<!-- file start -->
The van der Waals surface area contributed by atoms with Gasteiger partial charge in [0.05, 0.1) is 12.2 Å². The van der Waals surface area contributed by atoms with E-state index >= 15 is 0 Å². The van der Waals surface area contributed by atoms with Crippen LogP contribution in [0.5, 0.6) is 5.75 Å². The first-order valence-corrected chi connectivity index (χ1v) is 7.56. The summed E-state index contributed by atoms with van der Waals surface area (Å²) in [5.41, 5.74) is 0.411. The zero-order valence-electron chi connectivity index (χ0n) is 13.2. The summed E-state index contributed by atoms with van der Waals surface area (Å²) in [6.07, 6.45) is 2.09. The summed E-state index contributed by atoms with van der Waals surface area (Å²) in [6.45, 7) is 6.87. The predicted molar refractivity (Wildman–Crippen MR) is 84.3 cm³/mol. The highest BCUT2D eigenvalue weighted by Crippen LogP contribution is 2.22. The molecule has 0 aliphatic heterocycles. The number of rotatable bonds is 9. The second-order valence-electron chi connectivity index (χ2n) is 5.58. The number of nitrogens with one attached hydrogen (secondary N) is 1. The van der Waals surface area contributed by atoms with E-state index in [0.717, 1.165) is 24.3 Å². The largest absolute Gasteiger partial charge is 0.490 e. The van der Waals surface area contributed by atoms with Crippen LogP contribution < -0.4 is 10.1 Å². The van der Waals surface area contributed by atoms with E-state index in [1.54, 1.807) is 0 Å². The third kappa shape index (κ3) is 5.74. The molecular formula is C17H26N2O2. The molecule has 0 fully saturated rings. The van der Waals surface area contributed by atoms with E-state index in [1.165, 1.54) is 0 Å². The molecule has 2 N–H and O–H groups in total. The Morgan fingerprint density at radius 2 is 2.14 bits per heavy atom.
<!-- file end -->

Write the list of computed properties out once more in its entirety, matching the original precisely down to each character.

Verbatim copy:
The van der Waals surface area contributed by atoms with Gasteiger partial charge in [0.05, 0.1) is 12.2 Å². The van der Waals surface area contributed by atoms with E-state index >= 15 is 0 Å². The van der Waals surface area contributed by atoms with Crippen LogP contribution in [0.5, 0.6) is 5.75 Å². The first-order valence-corrected chi connectivity index (χ1v) is 7.56. The summed E-state index contributed by atoms with van der Waals surface area (Å²) in [5.41, 5.74) is 0.411. The zero-order valence-electron chi connectivity index (χ0n) is 13.2. The summed E-state index contributed by atoms with van der Waals surface area (Å²) in [6.07, 6.45) is 2.09. The summed E-state index contributed by atoms with van der Waals surface area (Å²) in [6.45, 7) is 6.87. The predicted molar refractivity (Wildman–Crippen MR) is 84.3 cm³/mol. The highest BCUT2D eigenvalue weighted by Crippen LogP contribution is 2.22. The molecule has 0 aliphatic heterocycles. The number of rotatable bonds is 9. The second-order valence-electron chi connectivity index (χ2n) is 5.58. The number of nitrogens with one attached hydrogen (secondary N) is 1. The van der Waals surface area contributed by atoms with E-state index in [0.717, 1.165) is 24.3 Å². The largest absolute Gasteiger partial charge is 0.490 e. The van der Waals surface area contributed by atoms with Crippen LogP contribution < -0.4 is 10.1 Å². The van der Waals surface area contributed by atoms with E-state index in [1.54, 1.807) is 0 Å². The third kappa shape index (κ3) is 5.74. The molecular formula is C17H26N2O2. The molecule has 0 fully saturated rings. The van der Waals surface area contributed by atoms with E-state index in [1.165, 1.54) is 0 Å². The molecule has 2 N–H and O–H groups in total. The Morgan fingerprint density at radius 2 is 2.14 bits per heavy atom.